What is a white-breasted sea eagle? The white-breasted or white-bellied sea-eagle (Haliaeetus leucogaster) is a majestic bird of prey that lives near the ocean and other large bodies of water. The bill is powerful and hooked, so it can easily kill and dismember its prey. The wingspan is a massive 1.8 - 2.2 metres.

What does it look like? Females reach up to 84 centimetres long, whereas males are smaller with a maximum length of 76 centimetres. The head, neck, breast and underparts are snowy white in colour, sometimes with very thin grey streaks. The back, wings and tail are almost black and the tail has a broad white tip.

Where does it live? This bird is most often seen along sea shores and on islands. In fact it lives in most places where there is extensive water. It is found around the entire Australian coastline and also inland along some large rivers.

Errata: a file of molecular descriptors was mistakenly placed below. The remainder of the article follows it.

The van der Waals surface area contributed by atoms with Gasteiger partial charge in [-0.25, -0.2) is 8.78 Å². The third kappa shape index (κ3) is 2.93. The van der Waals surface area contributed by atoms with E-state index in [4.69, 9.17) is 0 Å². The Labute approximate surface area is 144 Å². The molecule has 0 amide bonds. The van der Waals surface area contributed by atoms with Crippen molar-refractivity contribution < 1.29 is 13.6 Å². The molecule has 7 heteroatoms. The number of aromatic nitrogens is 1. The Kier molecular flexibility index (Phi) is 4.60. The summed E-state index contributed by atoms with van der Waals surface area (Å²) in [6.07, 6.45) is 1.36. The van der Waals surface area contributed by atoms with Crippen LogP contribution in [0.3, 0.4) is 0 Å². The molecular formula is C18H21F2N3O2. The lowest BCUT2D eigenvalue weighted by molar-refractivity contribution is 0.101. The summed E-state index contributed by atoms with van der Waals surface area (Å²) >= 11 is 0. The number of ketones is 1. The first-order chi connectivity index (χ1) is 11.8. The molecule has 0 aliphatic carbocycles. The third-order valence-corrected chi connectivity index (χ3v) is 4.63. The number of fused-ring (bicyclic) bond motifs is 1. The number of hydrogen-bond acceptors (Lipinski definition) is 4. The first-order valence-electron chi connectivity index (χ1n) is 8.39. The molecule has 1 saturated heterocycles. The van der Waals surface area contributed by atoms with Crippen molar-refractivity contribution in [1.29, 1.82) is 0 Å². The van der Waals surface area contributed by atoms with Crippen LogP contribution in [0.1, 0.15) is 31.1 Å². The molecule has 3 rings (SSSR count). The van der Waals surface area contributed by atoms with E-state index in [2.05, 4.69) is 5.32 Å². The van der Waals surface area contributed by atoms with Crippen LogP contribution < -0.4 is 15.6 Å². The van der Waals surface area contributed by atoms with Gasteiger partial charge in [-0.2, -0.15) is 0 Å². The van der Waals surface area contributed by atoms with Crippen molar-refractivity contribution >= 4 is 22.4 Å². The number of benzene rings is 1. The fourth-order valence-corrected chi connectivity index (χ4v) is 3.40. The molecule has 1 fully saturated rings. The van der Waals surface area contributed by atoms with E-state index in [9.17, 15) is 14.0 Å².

What does it eat and how? It will land on the ground to tear its prey, usually a fish, apart with its large talons. Tortoises, waterbirds, smll mammals and carrion are also eaten.

Behaviour: The white-breasted sea-eagle can often be seen perched on high vantage points near water or swooping on to fish or other prey, with its powerful wings uplifted. Its call is a raucous cank-cank-cank that resembles that of the goose.

Breeding and caring for young: Sea-eagles build enormous nests, up to four metres high, often perched on a cliff. Breeding is between May and October. Two eggs are laid, several days apart, but the first-born takes most of the food and the second usually dies. The female spends the most time sitting on the eggs and brooding, only relieved for short periods by her mate. She feeds the nestlings with food captured by the father.

White breasted sea eagle

Protecting sea eagles: Please call the WILDCARE helpline if you find an injured sea eagle and stay well clear, as these large birds may be capable of inflicting an injury if they become frightened.